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Favorskii reaction



The Favorskii reaction (not to be confused with the Favorskii rearrangement), named for the Russian chemist Alexei Yevgrafovich Favorskii, is a special case of nucleophilic attack on a carbonyl group involving a terminal alkyne with acidic protons.[1]

Additional recommended knowledge

When catalyzed by acid, this reaction is called the Meyer-Schuster rearrangement.

Reaction mechanism

A metal acetylide is formed in situ when an alkyne is treated with a strong bases such as a hydroxide or an alkoxide. The metal acetylide then reacts with an aldehyde or ketone to form a propargyl alcohol. When an alpha hydrogen is present (as is the case when the carbonyl is an aldehyde), it will tautomerize to the corresponding enone.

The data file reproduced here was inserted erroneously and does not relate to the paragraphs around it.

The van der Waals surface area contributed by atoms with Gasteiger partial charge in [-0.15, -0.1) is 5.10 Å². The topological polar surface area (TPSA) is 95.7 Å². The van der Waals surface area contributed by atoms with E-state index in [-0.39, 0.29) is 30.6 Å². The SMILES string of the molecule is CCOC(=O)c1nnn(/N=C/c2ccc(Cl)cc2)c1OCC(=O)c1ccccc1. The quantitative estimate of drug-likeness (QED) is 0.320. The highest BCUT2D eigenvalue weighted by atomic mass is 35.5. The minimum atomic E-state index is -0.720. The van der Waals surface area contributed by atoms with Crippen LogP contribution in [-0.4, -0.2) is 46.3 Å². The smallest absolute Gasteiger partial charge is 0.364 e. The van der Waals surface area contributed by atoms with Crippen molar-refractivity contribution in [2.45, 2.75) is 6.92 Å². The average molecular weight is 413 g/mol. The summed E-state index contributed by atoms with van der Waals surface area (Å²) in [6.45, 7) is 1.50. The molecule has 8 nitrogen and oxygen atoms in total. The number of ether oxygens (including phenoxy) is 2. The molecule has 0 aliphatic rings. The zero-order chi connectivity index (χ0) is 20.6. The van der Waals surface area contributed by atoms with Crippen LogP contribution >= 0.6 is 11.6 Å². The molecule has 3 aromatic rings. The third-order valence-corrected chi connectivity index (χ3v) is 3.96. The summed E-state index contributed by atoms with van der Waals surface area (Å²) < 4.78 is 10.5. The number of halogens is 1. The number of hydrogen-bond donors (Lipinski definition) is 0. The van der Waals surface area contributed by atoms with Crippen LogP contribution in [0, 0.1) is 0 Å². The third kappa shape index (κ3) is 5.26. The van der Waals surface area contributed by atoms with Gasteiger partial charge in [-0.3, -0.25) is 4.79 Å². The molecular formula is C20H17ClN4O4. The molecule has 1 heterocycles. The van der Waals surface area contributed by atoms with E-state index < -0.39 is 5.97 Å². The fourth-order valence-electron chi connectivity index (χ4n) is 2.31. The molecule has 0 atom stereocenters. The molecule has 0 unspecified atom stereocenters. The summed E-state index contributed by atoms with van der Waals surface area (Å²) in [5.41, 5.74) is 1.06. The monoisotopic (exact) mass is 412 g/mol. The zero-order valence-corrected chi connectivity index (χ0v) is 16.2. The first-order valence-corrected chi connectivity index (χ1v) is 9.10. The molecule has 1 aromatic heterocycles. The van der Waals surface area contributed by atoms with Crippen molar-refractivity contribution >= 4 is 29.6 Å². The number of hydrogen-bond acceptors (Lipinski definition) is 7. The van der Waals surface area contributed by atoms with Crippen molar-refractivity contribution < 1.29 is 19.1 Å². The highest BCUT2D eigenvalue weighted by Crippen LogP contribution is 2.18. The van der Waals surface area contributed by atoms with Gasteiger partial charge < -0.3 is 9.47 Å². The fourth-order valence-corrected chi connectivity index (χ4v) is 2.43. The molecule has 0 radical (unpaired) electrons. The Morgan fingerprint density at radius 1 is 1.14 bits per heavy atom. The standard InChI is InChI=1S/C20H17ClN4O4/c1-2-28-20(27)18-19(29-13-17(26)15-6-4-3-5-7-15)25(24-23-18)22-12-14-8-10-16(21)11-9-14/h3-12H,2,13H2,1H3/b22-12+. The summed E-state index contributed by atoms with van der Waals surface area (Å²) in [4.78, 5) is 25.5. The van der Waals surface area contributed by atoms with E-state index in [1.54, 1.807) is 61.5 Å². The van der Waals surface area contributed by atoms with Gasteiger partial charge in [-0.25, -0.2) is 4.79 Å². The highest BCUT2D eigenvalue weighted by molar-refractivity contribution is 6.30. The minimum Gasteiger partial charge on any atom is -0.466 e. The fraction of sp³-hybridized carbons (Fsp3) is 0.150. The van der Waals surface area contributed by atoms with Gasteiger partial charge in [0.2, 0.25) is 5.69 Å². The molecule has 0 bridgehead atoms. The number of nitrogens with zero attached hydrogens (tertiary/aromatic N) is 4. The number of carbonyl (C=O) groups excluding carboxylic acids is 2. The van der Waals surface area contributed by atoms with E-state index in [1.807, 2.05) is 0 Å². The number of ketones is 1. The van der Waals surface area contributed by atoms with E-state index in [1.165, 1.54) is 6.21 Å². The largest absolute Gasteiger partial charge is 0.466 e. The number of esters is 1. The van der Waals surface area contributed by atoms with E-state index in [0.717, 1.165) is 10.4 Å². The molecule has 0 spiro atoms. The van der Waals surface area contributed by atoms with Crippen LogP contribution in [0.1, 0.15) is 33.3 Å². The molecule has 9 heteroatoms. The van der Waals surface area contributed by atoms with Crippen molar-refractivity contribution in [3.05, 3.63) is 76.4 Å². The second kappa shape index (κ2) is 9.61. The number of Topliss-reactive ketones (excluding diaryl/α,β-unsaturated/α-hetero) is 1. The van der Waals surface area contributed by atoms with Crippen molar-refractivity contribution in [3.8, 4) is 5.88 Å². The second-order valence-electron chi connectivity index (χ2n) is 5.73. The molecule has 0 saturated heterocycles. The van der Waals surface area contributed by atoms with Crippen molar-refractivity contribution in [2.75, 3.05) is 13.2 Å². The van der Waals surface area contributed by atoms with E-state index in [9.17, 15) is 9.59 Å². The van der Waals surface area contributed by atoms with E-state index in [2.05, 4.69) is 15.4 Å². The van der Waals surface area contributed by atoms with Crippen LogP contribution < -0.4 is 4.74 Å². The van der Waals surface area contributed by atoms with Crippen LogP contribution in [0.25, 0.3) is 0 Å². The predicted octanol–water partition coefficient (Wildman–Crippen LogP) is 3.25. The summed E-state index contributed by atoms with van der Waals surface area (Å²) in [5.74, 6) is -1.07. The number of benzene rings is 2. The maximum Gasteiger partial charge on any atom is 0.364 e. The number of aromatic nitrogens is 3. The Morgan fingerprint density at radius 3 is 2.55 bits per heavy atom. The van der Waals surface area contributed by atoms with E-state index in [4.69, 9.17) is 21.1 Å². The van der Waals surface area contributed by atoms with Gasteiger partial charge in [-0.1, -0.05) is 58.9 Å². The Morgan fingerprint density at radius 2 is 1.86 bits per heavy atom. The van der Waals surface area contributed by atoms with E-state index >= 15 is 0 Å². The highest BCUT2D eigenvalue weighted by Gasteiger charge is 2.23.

This reaction is used as a protect alkynes: the alkyne is either converted with acetone to a 2-hydroxyprop-2-yl-alkyne or converted directly with the commercially available 3-methyl-1-butyne-3-ol also to a protected alkyne. The protective group can be removed by heating the compound in a solution of potassium hydroxide in isopropanol (a retro-Favorskii reaction).[2]

References

  1. ^ M. Smith, J. March, March's advanced organic chemistry, Wiley-Interscience, 2001
  2. ^ T. Greene, P. Wuts, Protective groups in organic synthesis, Wiley-Interscience, 1998
 
This article is licensed under the GNU Free Documentation License. It uses material from the Wikipedia article "Favorskii_reaction". A list of authors is available in Wikipedia.
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